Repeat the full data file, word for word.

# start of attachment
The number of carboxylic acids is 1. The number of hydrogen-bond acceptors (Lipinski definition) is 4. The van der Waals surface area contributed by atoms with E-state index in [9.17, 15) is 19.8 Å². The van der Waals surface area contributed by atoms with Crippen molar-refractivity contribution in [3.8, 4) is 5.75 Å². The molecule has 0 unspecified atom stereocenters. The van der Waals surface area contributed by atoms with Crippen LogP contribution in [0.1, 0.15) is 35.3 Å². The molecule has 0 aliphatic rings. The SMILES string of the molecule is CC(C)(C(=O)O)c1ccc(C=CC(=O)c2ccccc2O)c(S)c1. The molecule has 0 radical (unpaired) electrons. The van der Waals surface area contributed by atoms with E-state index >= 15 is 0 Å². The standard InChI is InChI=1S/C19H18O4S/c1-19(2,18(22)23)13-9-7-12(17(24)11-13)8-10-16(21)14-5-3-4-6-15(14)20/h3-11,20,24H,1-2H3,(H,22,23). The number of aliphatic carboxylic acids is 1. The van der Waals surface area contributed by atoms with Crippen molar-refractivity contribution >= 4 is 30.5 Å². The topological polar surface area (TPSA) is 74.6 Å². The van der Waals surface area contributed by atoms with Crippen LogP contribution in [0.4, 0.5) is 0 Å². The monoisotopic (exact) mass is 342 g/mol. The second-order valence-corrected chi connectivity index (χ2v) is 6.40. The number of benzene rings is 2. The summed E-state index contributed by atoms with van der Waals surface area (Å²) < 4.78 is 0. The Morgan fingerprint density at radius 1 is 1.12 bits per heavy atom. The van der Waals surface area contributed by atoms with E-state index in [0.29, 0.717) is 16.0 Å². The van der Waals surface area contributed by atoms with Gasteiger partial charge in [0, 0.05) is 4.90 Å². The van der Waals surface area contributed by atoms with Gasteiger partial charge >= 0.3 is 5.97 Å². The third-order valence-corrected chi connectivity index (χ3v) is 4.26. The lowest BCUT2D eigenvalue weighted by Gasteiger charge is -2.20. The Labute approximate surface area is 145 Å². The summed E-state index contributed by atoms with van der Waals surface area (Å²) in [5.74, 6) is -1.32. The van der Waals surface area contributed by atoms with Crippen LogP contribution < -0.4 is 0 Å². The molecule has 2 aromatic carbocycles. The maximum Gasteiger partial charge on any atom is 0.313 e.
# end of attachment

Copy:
The number of carboxylic acids is 1. The number of hydrogen-bond acceptors (Lipinski definition) is 4. The van der Waals surface area contributed by atoms with E-state index in [9.17, 15) is 19.8 Å². The van der Waals surface area contributed by atoms with Crippen molar-refractivity contribution in [3.8, 4) is 5.75 Å². The molecule has 0 unspecified atom stereocenters. The van der Waals surface area contributed by atoms with Crippen LogP contribution in [0.1, 0.15) is 35.3 Å². The molecule has 0 aliphatic rings. The SMILES string of the molecule is CC(C)(C(=O)O)c1ccc(C=CC(=O)c2ccccc2O)c(S)c1. The molecule has 0 radical (unpaired) electrons. The van der Waals surface area contributed by atoms with E-state index >= 15 is 0 Å². The standard InChI is InChI=1S/C19H18O4S/c1-19(2,18(22)23)13-9-7-12(17(24)11-13)8-10-16(21)14-5-3-4-6-15(14)20/h3-11,20,24H,1-2H3,(H,22,23). The number of aliphatic carboxylic acids is 1. The van der Waals surface area contributed by atoms with Crippen molar-refractivity contribution >= 4 is 30.5 Å². The topological polar surface area (TPSA) is 74.6 Å². The van der Waals surface area contributed by atoms with Crippen LogP contribution in [0.4, 0.5) is 0 Å². The monoisotopic (exact) mass is 342 g/mol. The second-order valence-corrected chi connectivity index (χ2v) is 6.40. The number of benzene rings is 2. The summed E-state index contributed by atoms with van der Waals surface area (Å²) < 4.78 is 0. The Morgan fingerprint density at radius 1 is 1.12 bits per heavy atom. The van der Waals surface area contributed by atoms with E-state index in [0.29, 0.717) is 16.0 Å². The van der Waals surface area contributed by atoms with Gasteiger partial charge in [0, 0.05) is 4.90 Å². The van der Waals surface area contributed by atoms with Gasteiger partial charge >= 0.3 is 5.97 Å². The third-order valence-corrected chi connectivity index (χ3v) is 4.26. The lowest BCUT2D eigenvalue weighted by Gasteiger charge is -2.20. The Labute approximate surface area is 145 Å². The summed E-state index contributed by atoms with van der Waals surface area (Å²) in [5.74, 6) is -1.32. The van der Waals surface area contributed by atoms with Crippen LogP contribution < -0.4 is 0 Å². The molecule has 2 aromatic carbocycles. The maximum Gasteiger partial charge on any atom is 0.313 e.